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How do prion diseases spread between different types of animals?

New research may explain how prion diseases like BSE spread between various types of animalsA discovery has been made by medical researchers at the University of Alberta which may explain how prion diseases such as Feline Spongiform Encephalopathy and Bovine Spongiform Encephalopathy (BSE), adapt to spread between various types of animals.

Prion diseases, collectively known as transmissible spongiform encephalopathies (TSEs), are a family of rare progressive neurodegenerative disorders which can affect both humans and animals. Prions are infectious agents made up of proteins in a misfolded format, causing neurodegeneration. Symptoms of neurodegenerative disorders include dementia, ataxia and convulsions. Although a vaccine has been developed in mice, neurodegenerative diseases are untreatable and fatal in other animals and humans.

Neurologist Dr. Valeria Sim and her research team have discovered a previously undiscovered microscopic change in the prions framework which appears to allow the disease the ability to adapt. This flexibility in adaption allows prions to mimic and recreate new strains with which they may come into contact with.  Although prion diseases don’t always move from one animal to another successfully, when they do, it is called ‘adaption’. Dr. Sim aims to figure out what triggers this process to happen – “we want to determine why one prion disease might be able to spread from one type of animal to another, and why another strain of the disease can’t”. One of the realisations of this research is that if strains of prion disease are passed through a number different hosts, the disease can adapt and increase the number of susceptible hosts.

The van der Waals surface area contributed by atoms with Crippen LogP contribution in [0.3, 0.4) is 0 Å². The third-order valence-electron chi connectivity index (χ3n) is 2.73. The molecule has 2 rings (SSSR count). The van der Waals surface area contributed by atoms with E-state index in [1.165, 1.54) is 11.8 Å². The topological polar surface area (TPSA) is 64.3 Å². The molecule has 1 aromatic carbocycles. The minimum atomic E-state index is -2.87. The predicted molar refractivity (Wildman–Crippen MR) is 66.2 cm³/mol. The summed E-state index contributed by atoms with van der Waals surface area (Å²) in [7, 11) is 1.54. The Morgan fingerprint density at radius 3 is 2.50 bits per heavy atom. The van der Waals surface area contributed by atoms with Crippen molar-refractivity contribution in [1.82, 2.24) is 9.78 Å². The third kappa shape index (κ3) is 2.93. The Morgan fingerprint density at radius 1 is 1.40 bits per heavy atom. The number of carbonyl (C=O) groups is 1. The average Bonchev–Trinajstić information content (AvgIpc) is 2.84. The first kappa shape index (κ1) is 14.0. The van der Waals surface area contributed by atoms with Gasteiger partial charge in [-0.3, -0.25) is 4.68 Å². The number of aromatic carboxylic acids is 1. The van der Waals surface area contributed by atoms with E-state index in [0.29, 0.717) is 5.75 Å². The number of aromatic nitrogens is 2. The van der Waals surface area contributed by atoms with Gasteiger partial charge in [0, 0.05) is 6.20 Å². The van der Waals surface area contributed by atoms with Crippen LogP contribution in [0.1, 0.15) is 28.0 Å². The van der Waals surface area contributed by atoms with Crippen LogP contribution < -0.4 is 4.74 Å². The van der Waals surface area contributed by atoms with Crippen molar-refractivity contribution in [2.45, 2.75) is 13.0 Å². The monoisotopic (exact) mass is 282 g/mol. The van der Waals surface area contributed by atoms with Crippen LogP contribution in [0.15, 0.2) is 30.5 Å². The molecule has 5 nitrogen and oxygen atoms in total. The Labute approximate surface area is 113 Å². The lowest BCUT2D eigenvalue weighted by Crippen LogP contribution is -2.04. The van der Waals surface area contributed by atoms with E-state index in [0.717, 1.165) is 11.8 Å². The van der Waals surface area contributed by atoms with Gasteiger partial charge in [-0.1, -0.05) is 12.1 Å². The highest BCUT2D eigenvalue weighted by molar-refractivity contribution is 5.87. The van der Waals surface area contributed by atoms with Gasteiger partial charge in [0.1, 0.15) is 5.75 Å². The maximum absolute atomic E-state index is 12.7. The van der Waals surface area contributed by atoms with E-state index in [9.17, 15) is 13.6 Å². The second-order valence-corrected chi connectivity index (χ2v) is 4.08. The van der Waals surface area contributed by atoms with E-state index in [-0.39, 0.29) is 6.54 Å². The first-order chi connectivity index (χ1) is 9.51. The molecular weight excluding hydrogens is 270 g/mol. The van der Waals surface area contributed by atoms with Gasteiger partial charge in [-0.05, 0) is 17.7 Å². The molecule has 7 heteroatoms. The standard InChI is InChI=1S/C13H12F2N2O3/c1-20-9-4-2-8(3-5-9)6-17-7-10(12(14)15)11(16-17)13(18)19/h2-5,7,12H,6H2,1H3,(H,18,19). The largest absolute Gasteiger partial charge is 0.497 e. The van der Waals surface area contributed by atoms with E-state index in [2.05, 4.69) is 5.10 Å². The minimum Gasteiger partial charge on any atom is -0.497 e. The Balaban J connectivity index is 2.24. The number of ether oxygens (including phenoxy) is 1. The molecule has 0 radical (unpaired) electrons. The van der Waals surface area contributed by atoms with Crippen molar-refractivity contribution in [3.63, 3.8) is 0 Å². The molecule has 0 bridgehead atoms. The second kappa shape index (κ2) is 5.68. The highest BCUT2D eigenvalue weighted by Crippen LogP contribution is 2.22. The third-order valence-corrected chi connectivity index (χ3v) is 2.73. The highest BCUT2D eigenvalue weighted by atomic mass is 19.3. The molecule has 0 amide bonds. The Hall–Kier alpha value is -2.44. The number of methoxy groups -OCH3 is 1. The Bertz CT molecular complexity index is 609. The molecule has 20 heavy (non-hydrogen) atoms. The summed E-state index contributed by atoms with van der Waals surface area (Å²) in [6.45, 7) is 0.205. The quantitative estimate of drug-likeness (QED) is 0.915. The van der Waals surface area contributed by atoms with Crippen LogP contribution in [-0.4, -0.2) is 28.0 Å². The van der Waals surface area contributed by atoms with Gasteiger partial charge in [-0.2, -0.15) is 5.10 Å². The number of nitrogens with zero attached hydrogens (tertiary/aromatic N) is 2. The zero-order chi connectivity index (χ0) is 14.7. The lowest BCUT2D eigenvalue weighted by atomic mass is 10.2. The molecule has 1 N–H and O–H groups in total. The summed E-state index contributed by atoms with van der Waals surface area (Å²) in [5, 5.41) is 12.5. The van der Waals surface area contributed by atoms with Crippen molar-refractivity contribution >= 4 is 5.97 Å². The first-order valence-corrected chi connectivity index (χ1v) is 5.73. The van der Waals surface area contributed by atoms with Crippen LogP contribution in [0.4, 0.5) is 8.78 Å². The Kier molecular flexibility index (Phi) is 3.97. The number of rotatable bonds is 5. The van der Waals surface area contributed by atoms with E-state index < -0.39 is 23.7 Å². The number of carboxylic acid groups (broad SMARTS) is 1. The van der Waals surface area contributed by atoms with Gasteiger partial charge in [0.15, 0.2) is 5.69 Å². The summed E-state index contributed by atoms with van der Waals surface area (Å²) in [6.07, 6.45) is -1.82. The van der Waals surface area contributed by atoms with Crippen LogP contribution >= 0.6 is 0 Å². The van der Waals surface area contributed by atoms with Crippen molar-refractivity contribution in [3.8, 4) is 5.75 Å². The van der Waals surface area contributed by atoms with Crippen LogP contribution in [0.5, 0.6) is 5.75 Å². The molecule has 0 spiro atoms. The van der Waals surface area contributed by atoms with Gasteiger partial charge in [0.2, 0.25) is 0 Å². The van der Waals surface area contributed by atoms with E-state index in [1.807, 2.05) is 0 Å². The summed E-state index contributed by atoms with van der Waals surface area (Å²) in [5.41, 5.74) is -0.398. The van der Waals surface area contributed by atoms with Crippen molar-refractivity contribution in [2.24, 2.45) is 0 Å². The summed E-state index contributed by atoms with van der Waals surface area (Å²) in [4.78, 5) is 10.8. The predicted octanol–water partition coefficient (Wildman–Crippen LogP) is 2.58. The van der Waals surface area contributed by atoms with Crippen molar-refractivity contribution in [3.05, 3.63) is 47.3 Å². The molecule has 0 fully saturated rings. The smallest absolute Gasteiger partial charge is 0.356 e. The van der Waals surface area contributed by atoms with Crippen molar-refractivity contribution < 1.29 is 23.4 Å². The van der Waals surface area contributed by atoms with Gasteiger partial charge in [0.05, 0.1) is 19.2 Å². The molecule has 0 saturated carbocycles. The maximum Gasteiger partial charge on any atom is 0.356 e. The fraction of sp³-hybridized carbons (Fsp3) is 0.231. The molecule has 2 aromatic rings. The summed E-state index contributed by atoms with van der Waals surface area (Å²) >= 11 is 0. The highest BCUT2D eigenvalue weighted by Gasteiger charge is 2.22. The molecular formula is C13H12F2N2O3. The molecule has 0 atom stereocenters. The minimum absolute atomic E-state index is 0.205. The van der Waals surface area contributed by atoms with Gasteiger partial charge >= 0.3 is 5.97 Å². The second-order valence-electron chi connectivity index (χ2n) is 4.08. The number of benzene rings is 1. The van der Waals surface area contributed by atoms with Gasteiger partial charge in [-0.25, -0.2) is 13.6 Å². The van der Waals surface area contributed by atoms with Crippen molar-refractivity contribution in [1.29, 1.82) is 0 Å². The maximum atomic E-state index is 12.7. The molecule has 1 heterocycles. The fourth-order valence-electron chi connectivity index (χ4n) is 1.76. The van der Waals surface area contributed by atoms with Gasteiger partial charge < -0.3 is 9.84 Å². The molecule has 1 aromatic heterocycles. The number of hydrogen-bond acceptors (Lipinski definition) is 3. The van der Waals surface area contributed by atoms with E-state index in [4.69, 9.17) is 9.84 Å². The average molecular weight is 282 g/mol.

And this is a major concern. Since 1986, BSE has killed over 179,000 cattle, with another 4.4 million destroyed as a precaution at a cost of £5 billion from the taxpayer. If prions continue to adapt, more animals and humans are likely to be infected with new variants of diseases. Particular attention needs to be paid to chronic wasting disease, a TSE of deer and elk. This disease is worrying as the prions excreted from deer and elk are deposited into soil and can stay there for years. Currently there is no research to indict the manifestation of chronic wasting disease in other animals which pick up the prions in soil.

Dr. Sim and her team have dedicated over two years to understand how hosts and adaptions develop and have so far been very successful. Their findings are being re-affirmed through the testing addition models.

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